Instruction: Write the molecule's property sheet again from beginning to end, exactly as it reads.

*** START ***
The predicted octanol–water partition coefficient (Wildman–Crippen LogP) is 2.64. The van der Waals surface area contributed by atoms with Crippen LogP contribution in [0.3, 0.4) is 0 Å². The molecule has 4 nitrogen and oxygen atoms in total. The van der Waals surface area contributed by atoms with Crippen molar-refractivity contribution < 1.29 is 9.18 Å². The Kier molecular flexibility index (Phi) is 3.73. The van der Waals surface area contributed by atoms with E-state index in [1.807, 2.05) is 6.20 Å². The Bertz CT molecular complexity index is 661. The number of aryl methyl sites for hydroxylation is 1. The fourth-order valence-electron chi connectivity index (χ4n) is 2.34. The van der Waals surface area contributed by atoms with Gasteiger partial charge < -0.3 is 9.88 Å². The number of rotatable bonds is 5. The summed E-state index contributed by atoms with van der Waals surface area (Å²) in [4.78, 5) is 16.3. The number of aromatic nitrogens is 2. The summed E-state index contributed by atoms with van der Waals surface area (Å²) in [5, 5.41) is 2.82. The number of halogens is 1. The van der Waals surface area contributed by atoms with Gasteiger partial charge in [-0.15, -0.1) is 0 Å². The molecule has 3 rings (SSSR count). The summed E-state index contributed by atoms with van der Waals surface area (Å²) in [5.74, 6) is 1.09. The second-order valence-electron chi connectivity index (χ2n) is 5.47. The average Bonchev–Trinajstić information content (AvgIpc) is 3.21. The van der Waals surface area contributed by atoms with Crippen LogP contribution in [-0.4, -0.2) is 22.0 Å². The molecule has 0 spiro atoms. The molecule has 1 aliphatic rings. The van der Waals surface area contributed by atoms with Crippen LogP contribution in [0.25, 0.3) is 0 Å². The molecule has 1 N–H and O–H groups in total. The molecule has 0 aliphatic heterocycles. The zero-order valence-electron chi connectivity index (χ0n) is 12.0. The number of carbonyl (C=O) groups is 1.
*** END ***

The predicted octanol–water partition coefficient (Wildman–Crippen LogP) is 2.64. The van der Waals surface area contributed by atoms with Crippen LogP contribution in [0.3, 0.4) is 0 Å². The molecule has 4 nitrogen and oxygen atoms in total. The van der Waals surface area contributed by atoms with Crippen molar-refractivity contribution < 1.29 is 9.18 Å². The Kier molecular flexibility index (Phi) is 3.73. The van der Waals surface area contributed by atoms with E-state index in [1.807, 2.05) is 6.20 Å². The Bertz CT molecular complexity index is 661. The number of aryl methyl sites for hydroxylation is 1. The fourth-order valence-electron chi connectivity index (χ4n) is 2.34. The van der Waals surface area contributed by atoms with Gasteiger partial charge < -0.3 is 9.88 Å². The number of rotatable bonds is 5. The summed E-state index contributed by atoms with van der Waals surface area (Å²) in [4.78, 5) is 16.3. The number of aromatic nitrogens is 2. The summed E-state index contributed by atoms with van der Waals surface area (Å²) in [5, 5.41) is 2.82. The number of halogens is 1. The van der Waals surface area contributed by atoms with Gasteiger partial charge in [-0.15, -0.1) is 0 Å². The molecule has 3 rings (SSSR count). The summed E-state index contributed by atoms with van der Waals surface area (Å²) in [5.74, 6) is 1.09. The second-order valence-electron chi connectivity index (χ2n) is 5.47. The average Bonchev–Trinajstić information content (AvgIpc) is 3.21. The van der Waals surface area contributed by atoms with Crippen LogP contribution in [-0.4, -0.2) is 22.0 Å². The molecule has 0 spiro atoms. The molecule has 1 aliphatic rings. The van der Waals surface area contributed by atoms with Crippen LogP contribution in [0.25, 0.3) is 0 Å². The molecule has 1 N–H and O–H groups in total. The molecule has 0 aliphatic heterocycles. The zero-order valence-electron chi connectivity index (χ0n) is 12.0. The number of carbonyl (C=O) groups is 1.